A Bundy Rum and Cola, thanks

***I just realized that this post was still a draft! This was Saturday’s post…I did try and upload it after a few Bundies so maybe that was the issue….
Today’s locally sourced ingredient is a bit of a stretch…


As we are in Bundaberg, the home of Bundaberg Rum, we figured that we needed to go and have a drink at the local and really immerse ourselves in the spirit (ha ha) of the town. A lot of businesses here seem to be called “rum city” this or that, like rum city hairdressers or rum city dry cleaning services and so on. They are really proud of their produce. We settled on the Grand Hotel, as it sounded like it would suit our needs.

Bundaberg as a town on the whole is pretty unappealing to me, it seems kind of dreary and not very colourful (though I have spent most of my time working inside of a shopping centre). This could also be due to the massive flooding that occurred earlier in the year – the town kind of looks part under construction.

In saying that, we certainly met some colourful blokes at the pub, fresh out of the big house and looking to have a good time. They were a bit much for us after a while though, so we focused on what we were there for.


Our first drink was the classic Bundy and Rum with Coke. It went down pretty well, as knock off work drinks usually do.


Next we decided to go the pre-mixed variety and go with a ‘Dark and Stormy’, which is your Bundy Rum mixed with Ginger Beer. I actually liked this better than the original.

After the novelty wore off, we decided that Rum wasn’t really our favourite drink and moved on to something else. The end.


A weekend of country at the Gympie Music Muster

Yeehah! We are back from the Gympie Music Muster, and what a weekend!


The Muster is a country music festival held in the Amamoor State Forest, which provides a really beautiful setting. We stayed on site from Wednesday, with the festival officially running from Thursday to Sunday. Apparently there had been people camping, drinking and having a good old time there for at least a week already though.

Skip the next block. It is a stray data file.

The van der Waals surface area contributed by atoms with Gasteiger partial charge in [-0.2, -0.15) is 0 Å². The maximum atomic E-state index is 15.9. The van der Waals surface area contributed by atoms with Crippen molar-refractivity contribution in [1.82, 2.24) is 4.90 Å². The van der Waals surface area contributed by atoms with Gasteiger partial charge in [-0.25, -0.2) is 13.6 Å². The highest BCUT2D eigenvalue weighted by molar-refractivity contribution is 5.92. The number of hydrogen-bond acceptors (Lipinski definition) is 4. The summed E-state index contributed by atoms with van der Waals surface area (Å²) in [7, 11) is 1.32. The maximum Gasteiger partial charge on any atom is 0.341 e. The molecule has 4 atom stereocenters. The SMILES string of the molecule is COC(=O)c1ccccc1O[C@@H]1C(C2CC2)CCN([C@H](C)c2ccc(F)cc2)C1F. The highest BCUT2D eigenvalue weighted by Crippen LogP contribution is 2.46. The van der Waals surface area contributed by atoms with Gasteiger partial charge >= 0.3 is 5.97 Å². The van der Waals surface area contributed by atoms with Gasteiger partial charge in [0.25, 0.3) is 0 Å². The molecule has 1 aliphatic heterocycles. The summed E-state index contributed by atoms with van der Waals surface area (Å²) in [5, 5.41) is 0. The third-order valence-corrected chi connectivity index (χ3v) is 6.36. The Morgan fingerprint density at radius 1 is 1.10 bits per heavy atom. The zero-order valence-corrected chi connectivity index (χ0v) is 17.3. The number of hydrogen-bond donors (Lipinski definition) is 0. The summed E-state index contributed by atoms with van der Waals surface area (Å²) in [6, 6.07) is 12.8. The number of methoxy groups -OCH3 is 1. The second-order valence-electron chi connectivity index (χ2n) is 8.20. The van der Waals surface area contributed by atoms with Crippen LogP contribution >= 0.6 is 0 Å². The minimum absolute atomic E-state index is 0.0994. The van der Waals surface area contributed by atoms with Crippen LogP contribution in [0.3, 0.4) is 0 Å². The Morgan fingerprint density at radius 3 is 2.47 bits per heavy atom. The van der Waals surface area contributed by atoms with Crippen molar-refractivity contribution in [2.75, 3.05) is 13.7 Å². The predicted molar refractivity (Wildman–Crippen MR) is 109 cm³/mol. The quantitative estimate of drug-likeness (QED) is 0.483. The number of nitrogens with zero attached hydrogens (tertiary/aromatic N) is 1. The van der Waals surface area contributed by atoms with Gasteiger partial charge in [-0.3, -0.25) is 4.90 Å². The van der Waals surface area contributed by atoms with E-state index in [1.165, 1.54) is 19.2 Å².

The site had been completely transformed from the first day I dropped Billy off to work – there were marquees, lights, flags, food stalls, bars, and camps galore. There were some pretty impressive camp sites, I rode my bike around for a squiz and saw big wooden house structures, and many people opting to build their own bar at camp, just for those times when you need a break but can’t bear to leave the bar.


The actual festival was really fun. I wasn’t exactly sure what I would make of it all (not being the hugest country music fan), but I had a great time. There was certainly some music that was not really to my taste (teen girl country pop), but with about seven different stages there was always something you could find to enjoy. And no shortage of cowboy hats or boots either.


My personal favourite was the Blues and Roots stage, with heaps of funky stuff happening there. One guy in particular who played three or four of the days was amazing – Juzzy Smith. Not only did he have a lovely manner and an infectious smile, he was an incredible talent – playing his ‘one man band’ of guitar (of which he had multiple – lap steel, cigar box, etc), harmonica (of which he had a utility belt of about ten), stomp box and juggling maraca balls. The coordination was outrageous! He even played a harmonica through his nose at the same time as he played one with his mouth.